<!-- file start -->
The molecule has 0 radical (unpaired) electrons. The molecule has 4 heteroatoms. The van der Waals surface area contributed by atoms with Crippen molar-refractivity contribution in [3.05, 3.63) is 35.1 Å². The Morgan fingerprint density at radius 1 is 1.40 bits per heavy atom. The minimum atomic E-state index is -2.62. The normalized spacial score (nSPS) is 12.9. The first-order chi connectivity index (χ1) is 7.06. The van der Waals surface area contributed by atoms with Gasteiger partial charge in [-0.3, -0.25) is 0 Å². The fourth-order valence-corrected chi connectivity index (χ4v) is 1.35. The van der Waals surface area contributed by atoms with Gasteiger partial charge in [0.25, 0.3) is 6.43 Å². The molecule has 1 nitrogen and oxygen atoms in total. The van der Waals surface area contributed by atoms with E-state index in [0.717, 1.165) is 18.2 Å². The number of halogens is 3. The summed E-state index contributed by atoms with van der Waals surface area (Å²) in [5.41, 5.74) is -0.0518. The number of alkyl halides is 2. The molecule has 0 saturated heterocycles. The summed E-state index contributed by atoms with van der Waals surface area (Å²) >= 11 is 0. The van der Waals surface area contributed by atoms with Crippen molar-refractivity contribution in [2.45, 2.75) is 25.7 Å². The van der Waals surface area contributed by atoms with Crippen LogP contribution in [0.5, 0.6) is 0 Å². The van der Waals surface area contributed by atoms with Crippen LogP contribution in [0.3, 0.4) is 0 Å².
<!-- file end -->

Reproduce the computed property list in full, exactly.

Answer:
The molecule has 0 radical (unpaired) electrons. The molecule has 4 heteroatoms. The van der Waals surface area contributed by atoms with Crippen molar-refractivity contribution in [3.05, 3.63) is 35.1 Å². The Morgan fingerprint density at radius 1 is 1.40 bits per heavy atom. The minimum atomic E-state index is -2.62. The normalized spacial score (nSPS) is 12.9. The first-order chi connectivity index (χ1) is 7.06. The van der Waals surface area contributed by atoms with Gasteiger partial charge in [-0.3, -0.25) is 0 Å². The fourth-order valence-corrected chi connectivity index (χ4v) is 1.35. The van der Waals surface area contributed by atoms with Gasteiger partial charge in [0.25, 0.3) is 6.43 Å². The molecule has 1 nitrogen and oxygen atoms in total. The van der Waals surface area contributed by atoms with E-state index in [0.717, 1.165) is 18.2 Å². The number of halogens is 3. The summed E-state index contributed by atoms with van der Waals surface area (Å²) in [5.41, 5.74) is -0.0518. The number of alkyl halides is 2. The molecule has 0 saturated heterocycles. The summed E-state index contributed by atoms with van der Waals surface area (Å²) >= 11 is 0. The van der Waals surface area contributed by atoms with Crippen molar-refractivity contribution in [2.45, 2.75) is 25.7 Å². The van der Waals surface area contributed by atoms with Crippen LogP contribution in [0.5, 0.6) is 0 Å². The van der Waals surface area contributed by atoms with Crippen LogP contribution in [0.3, 0.4) is 0 Å².